Realtors association takes part in 'walkshop' to look at safety, walkability along Kings Highway

Realtors association takes part in 'walkshop' to look at safety, walkability along Kings Highway

MYRTLE BEACH, SC (WMBF) – The National Association of Realtors, the Coastal Carolina Association of Realtors, and the city of Myrtle Beach came together with a firm called Blue Zone to walk along South Kings Highway to see what works and what doesn't on the street.

"We basically said Kings Highway is the Mississippi River. People are here, they are on the oceanfront, but once they get to Kings Highway, they are like, 'Forget it,' because you know, it is intimidating," said Carol Coleman, the city's director of planning.

Coleman added they now have an incremental plan that starts with the quick fixes.

"One of the problem areas we've got are the people who are either visiting the tourists that are staying on the oceanfront, or the people that work there in the service industry, that may be walking to businesses or walking to the bus services on the avenues that run east to west," she said. "There are no sidewalks on the avenues."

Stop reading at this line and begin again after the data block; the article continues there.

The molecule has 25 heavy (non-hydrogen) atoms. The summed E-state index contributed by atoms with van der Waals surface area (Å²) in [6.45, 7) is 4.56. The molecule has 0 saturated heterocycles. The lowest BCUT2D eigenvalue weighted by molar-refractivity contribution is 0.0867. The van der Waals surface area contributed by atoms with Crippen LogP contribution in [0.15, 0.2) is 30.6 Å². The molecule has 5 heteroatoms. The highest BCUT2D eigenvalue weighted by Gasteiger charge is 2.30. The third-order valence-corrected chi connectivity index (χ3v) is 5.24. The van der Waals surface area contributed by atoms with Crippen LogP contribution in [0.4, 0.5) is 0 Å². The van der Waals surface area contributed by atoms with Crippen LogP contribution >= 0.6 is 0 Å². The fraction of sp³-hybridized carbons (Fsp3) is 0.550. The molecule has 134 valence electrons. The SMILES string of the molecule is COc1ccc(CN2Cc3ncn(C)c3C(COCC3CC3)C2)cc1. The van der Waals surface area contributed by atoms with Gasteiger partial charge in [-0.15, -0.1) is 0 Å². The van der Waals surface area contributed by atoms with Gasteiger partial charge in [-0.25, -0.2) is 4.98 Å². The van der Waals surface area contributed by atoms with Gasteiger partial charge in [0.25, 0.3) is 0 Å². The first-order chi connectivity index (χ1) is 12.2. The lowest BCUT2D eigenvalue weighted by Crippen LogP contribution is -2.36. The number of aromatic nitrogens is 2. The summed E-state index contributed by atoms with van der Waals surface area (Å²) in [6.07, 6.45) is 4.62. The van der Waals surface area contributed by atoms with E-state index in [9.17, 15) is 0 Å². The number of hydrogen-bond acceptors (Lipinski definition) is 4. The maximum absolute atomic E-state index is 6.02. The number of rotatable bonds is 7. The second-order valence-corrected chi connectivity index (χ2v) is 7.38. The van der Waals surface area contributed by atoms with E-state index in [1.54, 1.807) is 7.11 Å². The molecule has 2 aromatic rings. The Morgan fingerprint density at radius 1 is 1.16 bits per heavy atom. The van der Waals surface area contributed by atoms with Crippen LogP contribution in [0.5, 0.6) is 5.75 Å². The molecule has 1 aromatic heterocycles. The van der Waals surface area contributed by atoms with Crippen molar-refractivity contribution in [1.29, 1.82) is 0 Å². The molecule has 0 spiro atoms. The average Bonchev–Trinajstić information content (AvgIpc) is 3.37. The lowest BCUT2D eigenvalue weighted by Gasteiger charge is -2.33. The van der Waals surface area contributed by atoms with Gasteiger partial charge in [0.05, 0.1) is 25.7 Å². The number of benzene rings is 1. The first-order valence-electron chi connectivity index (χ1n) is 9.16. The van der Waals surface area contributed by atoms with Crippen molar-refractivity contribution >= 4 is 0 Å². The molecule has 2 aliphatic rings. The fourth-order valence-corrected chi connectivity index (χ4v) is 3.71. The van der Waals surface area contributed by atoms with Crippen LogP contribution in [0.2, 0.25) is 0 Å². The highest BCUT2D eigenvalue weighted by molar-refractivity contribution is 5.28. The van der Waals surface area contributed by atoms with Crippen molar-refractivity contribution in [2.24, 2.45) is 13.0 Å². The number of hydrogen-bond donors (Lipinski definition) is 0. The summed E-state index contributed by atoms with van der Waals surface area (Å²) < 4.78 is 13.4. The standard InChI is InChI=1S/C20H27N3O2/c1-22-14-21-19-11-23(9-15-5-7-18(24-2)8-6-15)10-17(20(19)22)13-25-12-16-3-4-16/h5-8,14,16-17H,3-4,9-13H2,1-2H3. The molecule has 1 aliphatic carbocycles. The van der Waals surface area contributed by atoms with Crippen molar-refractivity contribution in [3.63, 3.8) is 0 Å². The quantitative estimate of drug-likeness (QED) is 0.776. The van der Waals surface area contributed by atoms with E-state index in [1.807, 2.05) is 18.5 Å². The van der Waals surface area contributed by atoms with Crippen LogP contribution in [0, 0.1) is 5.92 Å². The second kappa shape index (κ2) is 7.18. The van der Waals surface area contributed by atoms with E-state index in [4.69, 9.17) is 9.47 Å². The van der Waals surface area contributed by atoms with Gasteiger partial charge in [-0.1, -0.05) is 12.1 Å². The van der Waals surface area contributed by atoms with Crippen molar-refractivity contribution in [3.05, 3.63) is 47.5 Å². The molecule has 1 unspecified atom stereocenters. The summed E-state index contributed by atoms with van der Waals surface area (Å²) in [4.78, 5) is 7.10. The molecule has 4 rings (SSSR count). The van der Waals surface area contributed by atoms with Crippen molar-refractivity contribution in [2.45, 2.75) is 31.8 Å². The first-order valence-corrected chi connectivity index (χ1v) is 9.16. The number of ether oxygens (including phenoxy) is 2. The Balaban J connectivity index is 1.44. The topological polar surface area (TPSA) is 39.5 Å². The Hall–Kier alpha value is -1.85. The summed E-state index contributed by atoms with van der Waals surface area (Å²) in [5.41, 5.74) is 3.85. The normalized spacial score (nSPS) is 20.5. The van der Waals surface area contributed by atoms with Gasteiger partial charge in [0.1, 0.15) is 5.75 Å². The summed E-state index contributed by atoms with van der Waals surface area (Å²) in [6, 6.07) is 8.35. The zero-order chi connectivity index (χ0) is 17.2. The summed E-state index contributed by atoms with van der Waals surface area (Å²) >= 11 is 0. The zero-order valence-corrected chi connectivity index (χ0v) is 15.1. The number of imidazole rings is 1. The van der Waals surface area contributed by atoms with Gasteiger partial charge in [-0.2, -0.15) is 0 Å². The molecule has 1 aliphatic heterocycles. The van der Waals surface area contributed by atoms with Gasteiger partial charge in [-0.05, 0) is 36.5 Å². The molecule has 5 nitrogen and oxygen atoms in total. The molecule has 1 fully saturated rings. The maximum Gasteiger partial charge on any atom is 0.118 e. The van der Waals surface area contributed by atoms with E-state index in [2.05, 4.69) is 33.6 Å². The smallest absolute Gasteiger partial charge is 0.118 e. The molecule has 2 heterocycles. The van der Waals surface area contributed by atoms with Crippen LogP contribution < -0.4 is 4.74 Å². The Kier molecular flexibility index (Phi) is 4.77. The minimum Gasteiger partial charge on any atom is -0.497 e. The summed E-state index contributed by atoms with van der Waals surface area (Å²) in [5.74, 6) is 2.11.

Coleman said painting sidewalk space is one of many quick fixes, followed by the bigger hurdles which would be narrowing lanes along Kings Highway and making use of that extra room.

"So, we may be able to create bike lanes, we may be able to create on-street parking or safe zones so people can cross the street, have somewhere where they have a refuge midway without having to get all the way across," she said.

Many agree these changes would result in a major business boom.

"As a realtor, this would definitely help because when people come down. if they are looking at residences or looking at other things they are looking for a more urban environment," said John Krajc. "Name in point, Market Common. Market Common is the most walkable area in the city of Myrtle Beach. Young professionals and retirees both want to live there. So if they use that as a model, and they convert it throughout the whole city, imagine what it could be."

The next step is bringing these findings before the Myrtle Beach City Council. Coleman hopes that will happen in the coming weeks.

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